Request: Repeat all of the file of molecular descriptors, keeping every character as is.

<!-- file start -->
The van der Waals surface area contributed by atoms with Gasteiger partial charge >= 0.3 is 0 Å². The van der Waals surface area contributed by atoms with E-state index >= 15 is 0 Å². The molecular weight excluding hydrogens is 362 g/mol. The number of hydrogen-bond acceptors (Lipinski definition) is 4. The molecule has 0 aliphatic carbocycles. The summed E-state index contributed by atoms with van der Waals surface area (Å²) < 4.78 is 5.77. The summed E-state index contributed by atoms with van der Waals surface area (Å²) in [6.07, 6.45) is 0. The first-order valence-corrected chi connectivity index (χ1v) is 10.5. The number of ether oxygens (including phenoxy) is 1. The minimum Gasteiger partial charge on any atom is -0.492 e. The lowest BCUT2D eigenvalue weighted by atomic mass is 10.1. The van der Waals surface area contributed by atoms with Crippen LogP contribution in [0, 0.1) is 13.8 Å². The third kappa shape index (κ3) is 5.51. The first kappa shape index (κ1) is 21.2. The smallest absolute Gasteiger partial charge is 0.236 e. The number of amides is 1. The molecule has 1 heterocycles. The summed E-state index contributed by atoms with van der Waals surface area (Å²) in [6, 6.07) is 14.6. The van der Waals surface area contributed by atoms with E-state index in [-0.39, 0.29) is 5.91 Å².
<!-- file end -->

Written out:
The van der Waals surface area contributed by atoms with Gasteiger partial charge >= 0.3 is 0 Å². The van der Waals surface area contributed by atoms with E-state index >= 15 is 0 Å². The molecular weight excluding hydrogens is 362 g/mol. The number of hydrogen-bond acceptors (Lipinski definition) is 4. The molecule has 0 aliphatic carbocycles. The summed E-state index contributed by atoms with van der Waals surface area (Å²) < 4.78 is 5.77. The summed E-state index contributed by atoms with van der Waals surface area (Å²) in [6.07, 6.45) is 0. The first-order valence-corrected chi connectivity index (χ1v) is 10.5. The number of ether oxygens (including phenoxy) is 1. The minimum Gasteiger partial charge on any atom is -0.492 e. The lowest BCUT2D eigenvalue weighted by atomic mass is 10.1. The van der Waals surface area contributed by atoms with Crippen LogP contribution in [0, 0.1) is 13.8 Å². The third kappa shape index (κ3) is 5.51. The first kappa shape index (κ1) is 21.2. The smallest absolute Gasteiger partial charge is 0.236 e. The number of amides is 1. The molecule has 1 heterocycles. The summed E-state index contributed by atoms with van der Waals surface area (Å²) in [6, 6.07) is 14.6. The van der Waals surface area contributed by atoms with E-state index in [-0.39, 0.29) is 5.91 Å².